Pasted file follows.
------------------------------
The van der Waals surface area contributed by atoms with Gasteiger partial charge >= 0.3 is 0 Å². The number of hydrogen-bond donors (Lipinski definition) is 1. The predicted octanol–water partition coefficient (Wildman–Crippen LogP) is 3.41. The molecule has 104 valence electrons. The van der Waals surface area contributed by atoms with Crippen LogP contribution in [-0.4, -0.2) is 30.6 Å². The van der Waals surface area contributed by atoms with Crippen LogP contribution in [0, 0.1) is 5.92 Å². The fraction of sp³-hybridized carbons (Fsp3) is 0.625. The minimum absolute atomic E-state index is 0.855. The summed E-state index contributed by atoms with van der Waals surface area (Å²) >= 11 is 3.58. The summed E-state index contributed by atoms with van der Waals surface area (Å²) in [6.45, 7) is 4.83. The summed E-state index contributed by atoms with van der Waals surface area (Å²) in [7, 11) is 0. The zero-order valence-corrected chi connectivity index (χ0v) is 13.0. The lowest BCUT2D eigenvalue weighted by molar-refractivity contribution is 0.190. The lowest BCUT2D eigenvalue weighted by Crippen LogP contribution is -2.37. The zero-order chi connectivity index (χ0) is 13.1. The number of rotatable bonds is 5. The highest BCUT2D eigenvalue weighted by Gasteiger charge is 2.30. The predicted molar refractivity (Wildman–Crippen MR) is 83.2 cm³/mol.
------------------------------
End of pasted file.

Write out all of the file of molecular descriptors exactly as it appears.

The van der Waals surface area contributed by atoms with Gasteiger partial charge >= 0.3 is 0 Å². The number of hydrogen-bond donors (Lipinski definition) is 1. The predicted octanol–water partition coefficient (Wildman–Crippen LogP) is 3.41. The molecule has 104 valence electrons. The van der Waals surface area contributed by atoms with Crippen LogP contribution in [-0.4, -0.2) is 30.6 Å². The van der Waals surface area contributed by atoms with Crippen LogP contribution in [0, 0.1) is 5.92 Å². The fraction of sp³-hybridized carbons (Fsp3) is 0.625. The minimum absolute atomic E-state index is 0.855. The summed E-state index contributed by atoms with van der Waals surface area (Å²) >= 11 is 3.58. The summed E-state index contributed by atoms with van der Waals surface area (Å²) in [6.45, 7) is 4.83. The summed E-state index contributed by atoms with van der Waals surface area (Å²) in [7, 11) is 0. The zero-order valence-corrected chi connectivity index (χ0v) is 13.0. The lowest BCUT2D eigenvalue weighted by molar-refractivity contribution is 0.190. The lowest BCUT2D eigenvalue weighted by Crippen LogP contribution is -2.37. The zero-order chi connectivity index (χ0) is 13.1. The number of rotatable bonds is 5. The highest BCUT2D eigenvalue weighted by Gasteiger charge is 2.30. The predicted molar refractivity (Wildman–Crippen MR) is 83.2 cm³/mol.